Ideally, then, Sea of Thieves is a game about doing pirate-themed chores to collect loot right up until the opportunity arises for a sea battle where the winner can accumulate a sizeable chunk of loot, then sell it all to buy more cosmetics. Other opportunities for emergent gameplay arise all over the place, such as hiding on an outpost to take out other pirates as they’re trying to sell their loot, then taking their goodies and selling them for yourself. It’s even possible to sneak on board enemy ships to steal loot or set off explosives below decks. It’s difficult to talk about Sea of Thieves in terms of content alone because the experience is all about the different ways in which that content can interact unpredictably when you get a bunch of people together.
Of course, that’s not the most common take on this game, so let’s talk about Sea of Thieves in more practical terms. The current gamer outrage is, at least in part, over the admittedly limited number of options presently available in the game. Let’s not dance around this: there are two types of ship to command, four weapons for your pirate of which two can be equipped at a time, three different kinds of mission to embark on and essentially one NPC enemy type that appears in several variations. If you’re expecting the game itself to provide variety then you’re probably going to be disappointed.
The fun here lies in interactions with other players and the ways in which those interactions can develop unexpectedly. It is a game that encourages and rewards cruelty, and that perhaps could have merited a little more prominent placement in marketing, but it is not a game completely devoid of opportunities to have a great time. Get the right group of friends together and Sea of Thieves becomes one of the most memorable co-op experiences of the last year or so, one that promises to improve over time.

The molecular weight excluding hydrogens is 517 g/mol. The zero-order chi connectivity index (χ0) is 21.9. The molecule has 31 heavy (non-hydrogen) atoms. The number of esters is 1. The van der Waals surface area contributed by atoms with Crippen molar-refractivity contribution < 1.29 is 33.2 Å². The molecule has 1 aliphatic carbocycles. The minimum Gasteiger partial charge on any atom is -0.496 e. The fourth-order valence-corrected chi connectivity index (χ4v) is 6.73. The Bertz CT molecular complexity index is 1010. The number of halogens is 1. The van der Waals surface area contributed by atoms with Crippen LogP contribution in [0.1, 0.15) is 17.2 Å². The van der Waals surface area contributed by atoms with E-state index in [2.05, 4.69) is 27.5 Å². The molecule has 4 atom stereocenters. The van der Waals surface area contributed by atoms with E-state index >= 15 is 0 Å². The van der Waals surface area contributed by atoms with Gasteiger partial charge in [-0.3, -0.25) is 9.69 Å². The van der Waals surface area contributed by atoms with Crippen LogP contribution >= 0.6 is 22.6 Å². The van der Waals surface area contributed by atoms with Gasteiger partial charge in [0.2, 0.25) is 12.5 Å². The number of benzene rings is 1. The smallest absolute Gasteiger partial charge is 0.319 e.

Let’s also not dance around a second point: Sea of Thieves’ business model is unusual to say the least. This is one of the headlining games for the Xbox Game Pass service, a $10/month subscription with a 14-day free trial that allows unlimited access to a fairly impressive library of titles. It’s not necessary to pay $60 for Sea of Thieves; it’s available on both PC and Xbox One so long as the player is subscribed to this service. For 14 days you can play the latest AAA title from a top-tier developer and publisher for free without restrictions; for $10/month you can keep on going after that. If this were solely a $60 purchase that would be one thing and we’d be having a different discussion, but that’s just one option out of many.
To hear the hardcore set tell it, video games in 2018 are all about milking customers for everything they’re worth, yet you can play this one for essentially nothing…and that’s still not enough. The outrage machine lumbers along. Gamers on Reddit and Twitter howl for blood. We hear less about the best moments of Sea of Thieves and more about what a slap in the face it is. If you aren’t part of the mob, you’re going to be left behind.
It’s worth remembering that in 2018, the rise of crowdfunding, Patreon and the gig economy mean that outrage is often far more profitable for certain parties than level-headed discussion. I’d never say that this is why this one is getting something of a bad rap, but I’d certainly heavily imply it with eyebrows raised so high they reach the clouds. Rather than calling it the latest insult inflicted on the long-suffering gaming community by those greedy, evil publi$hers, I’d say Sea of Thieves is a solid PVP game with a lot of potential that’s available for a song. That’s probably not going to bring in a lot of donations or help me reach my funding goals, but I think it’s a little more reasonable than calling this “the No Man’s Sky of the sea.”